I don't know why you are getting so upset, but I'm not wrong. There are countless audio components that are labeled balanced when they are not. Its a problem in the industry that's been going on for years. For example, its a fairly common practice to put xlr connectors on a single ended component, and label it balanced. When you read the fine print in the manual, it says you can use balanced cables, and you can. 2 of the 3 pins get used, and its identical to using a pair of rca cables. I remember a few years back Stereophile called out Rotel for doing this on one of their amps. 

 

With regards to how it works, you can not connect a balanced component to a single ended component. Something has to be done to either convert the signal or change the operation of one of the components. Otherwise, you are crossing wires. You will get a terrible noise and possibly damage your equipment. In the pro audio world, its customary to use direct boxes to convert any un-balanced signals to balanced, making it compatible with studio/house system gear. With home audio, its customary to switch components from balanced to SE operation because cable length and noise is not as big a factor in home systems. 

 

As for your Emotiva component having 2 active outputs, I hadn't thought about that, to be honest. But it really doesn't change anything. All the same rules still apply. Emotive is doing this as a convenience. If you take the active balanced outputs and connect it to a SE components with adaptors, you'll have a problem. Most components are not set up like this, so you need to be careful.

 

In the future, if you have an issue with anything I say, just ask me to clarify it. There's really no reason to get upset. 

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I have a Schiit Yggdrasil that the manufacturer swears sounds best in balanced mode when headed into a balanced preamp, which I have.  I've had great success upgrading cables for better sound, ending up with Transparent Super interconnects.  But I cannot hear the difference between balanced and unbalanced from the Yggy.  So I would not sweat this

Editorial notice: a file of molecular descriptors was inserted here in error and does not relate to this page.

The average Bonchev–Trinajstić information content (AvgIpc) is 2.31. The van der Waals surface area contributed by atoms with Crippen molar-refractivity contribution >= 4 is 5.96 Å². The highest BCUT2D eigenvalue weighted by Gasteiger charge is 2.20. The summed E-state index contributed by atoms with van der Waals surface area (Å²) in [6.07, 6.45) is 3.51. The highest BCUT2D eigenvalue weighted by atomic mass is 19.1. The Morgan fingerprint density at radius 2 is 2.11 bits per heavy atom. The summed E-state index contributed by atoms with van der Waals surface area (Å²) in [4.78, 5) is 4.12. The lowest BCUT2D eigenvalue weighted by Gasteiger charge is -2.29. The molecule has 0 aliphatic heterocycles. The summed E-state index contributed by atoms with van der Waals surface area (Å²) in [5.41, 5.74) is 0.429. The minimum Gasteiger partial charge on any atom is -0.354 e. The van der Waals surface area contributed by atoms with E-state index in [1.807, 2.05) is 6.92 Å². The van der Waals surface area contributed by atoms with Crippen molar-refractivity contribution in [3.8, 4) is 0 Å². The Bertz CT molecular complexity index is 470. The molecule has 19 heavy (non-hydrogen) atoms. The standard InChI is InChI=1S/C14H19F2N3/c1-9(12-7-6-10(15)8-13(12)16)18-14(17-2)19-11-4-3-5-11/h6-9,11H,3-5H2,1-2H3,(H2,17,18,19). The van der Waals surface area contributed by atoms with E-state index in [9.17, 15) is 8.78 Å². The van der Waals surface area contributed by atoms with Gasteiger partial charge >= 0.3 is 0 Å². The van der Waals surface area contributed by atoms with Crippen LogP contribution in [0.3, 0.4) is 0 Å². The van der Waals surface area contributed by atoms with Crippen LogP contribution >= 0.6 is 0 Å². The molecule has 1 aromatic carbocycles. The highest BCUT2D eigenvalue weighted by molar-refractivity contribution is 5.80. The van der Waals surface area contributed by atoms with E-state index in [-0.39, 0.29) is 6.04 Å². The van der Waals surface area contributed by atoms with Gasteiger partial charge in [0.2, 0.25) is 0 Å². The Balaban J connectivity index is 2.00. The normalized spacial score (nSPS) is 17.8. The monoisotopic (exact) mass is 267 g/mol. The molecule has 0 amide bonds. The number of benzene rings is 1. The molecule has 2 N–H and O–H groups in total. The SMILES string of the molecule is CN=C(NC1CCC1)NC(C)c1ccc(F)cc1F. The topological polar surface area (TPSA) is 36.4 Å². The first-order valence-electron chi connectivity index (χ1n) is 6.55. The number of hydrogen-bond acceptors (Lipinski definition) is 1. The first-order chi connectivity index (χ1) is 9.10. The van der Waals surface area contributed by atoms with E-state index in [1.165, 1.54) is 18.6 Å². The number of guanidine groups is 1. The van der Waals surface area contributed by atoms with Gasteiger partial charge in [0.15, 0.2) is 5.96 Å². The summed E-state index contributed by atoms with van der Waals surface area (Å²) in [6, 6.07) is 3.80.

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2 hours ago, Behexen250 said:

There's really no reason to get upset. 

I’m not upset. But I imagine that the OP was probably quite upset when you told him that he didn’t get what he thought he did.  He asked for assistance, not a slap in the face.
 

Newbies need and deserve help and reassurance, .  Maybe he was sold a DAC as balanced when it isn’t.  If so, he should know this.  But your unqualified statement that “your DAC is probably not balanced” is both unfounded and harsh.  And telling him that a balanced DAC has to have some kind of switch between outputs is simply wrong.  
 

The OP deserves a better understanding than you offered him.  He states that the same DAC (and I too would like to know which one it is) is available with balanced and unbalanced outputs.  Since he isn’t running a balanced system, it doesn’t matter if it is or isn’t. What he needs is advice on the simplest, least expensive way to make his system work. Properly wired XLR-to-RCA cables solve the problem either way.

 

You can connect a balanced output to an unbalanced input. This document from Rane explains it well and offers several options.  An occasional hookup is problematic, but it usually works fine.  I’ve been doing it for decades on stage and in the studio.  But the wiring of that cable is not the same for balanced XLR to unbalanced rca as it is for unbalanced XLR to unbalanced rca.

 

I’m sorry you took umbrage at my response - but I hope you’ll give a bit more consideration to the needs and feelings of a newbie before telling him he was misled.  Your belief that...

 

2 hours ago, Behexen250 said:

you can not connect a balanced component to a single ended component

 

is incorrect, as is your belief that the DAC in question can’t possibly have balanced outputs because it has no switch to select outputs.  I simply do not want to see a novice misinformed.

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16 hours ago, bluesman said:

I’m not upset. But I imagine that the OP was probably quite upset when you told him that he didn’t get what he thought he did.  He asked for assistance, not a slap in the face.